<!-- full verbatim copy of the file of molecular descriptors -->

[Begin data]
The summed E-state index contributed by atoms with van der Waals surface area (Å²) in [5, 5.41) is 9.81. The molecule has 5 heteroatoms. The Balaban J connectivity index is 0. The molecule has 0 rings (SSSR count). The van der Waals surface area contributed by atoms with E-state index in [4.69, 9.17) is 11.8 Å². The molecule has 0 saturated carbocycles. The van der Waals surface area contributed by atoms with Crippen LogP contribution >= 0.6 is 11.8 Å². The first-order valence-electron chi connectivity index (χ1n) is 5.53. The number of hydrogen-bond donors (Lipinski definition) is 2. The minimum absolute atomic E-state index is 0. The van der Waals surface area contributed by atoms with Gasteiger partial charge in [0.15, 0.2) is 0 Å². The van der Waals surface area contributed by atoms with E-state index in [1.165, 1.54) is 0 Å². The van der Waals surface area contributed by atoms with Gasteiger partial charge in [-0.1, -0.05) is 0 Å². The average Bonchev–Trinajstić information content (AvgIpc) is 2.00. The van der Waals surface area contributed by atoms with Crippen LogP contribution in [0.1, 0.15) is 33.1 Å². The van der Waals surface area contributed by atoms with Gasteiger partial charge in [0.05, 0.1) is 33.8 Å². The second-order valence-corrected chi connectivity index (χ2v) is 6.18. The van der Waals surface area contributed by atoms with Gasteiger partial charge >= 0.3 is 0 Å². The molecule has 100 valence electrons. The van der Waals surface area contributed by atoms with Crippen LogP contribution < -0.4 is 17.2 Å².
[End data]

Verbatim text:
The summed E-state index contributed by atoms with van der Waals surface area (Å²) in [5, 5.41) is 9.81. The molecule has 5 heteroatoms. The Balaban J connectivity index is 0. The molecule has 0 rings (SSSR count). The van der Waals surface area contributed by atoms with E-state index in [4.69, 9.17) is 11.8 Å². The molecule has 0 saturated carbocycles. The van der Waals surface area contributed by atoms with Crippen LogP contribution >= 0.6 is 11.8 Å². The first-order valence-electron chi connectivity index (χ1n) is 5.53. The number of hydrogen-bond donors (Lipinski definition) is 2. The minimum absolute atomic E-state index is 0. The van der Waals surface area contributed by atoms with Gasteiger partial charge in [0.15, 0.2) is 0 Å². The van der Waals surface area contributed by atoms with E-state index in [1.165, 1.54) is 0 Å². The van der Waals surface area contributed by atoms with Gasteiger partial charge in [-0.1, -0.05) is 0 Å². The average Bonchev–Trinajstić information content (AvgIpc) is 2.00. The van der Waals surface area contributed by atoms with Crippen LogP contribution in [0.1, 0.15) is 33.1 Å². The van der Waals surface area contributed by atoms with Gasteiger partial charge in [0.05, 0.1) is 33.8 Å². The second-order valence-corrected chi connectivity index (χ2v) is 6.18. The van der Waals surface area contributed by atoms with Gasteiger partial charge >= 0.3 is 0 Å². The molecule has 100 valence electrons. The van der Waals surface area contributed by atoms with Crippen LogP contribution < -0.4 is 17.2 Å².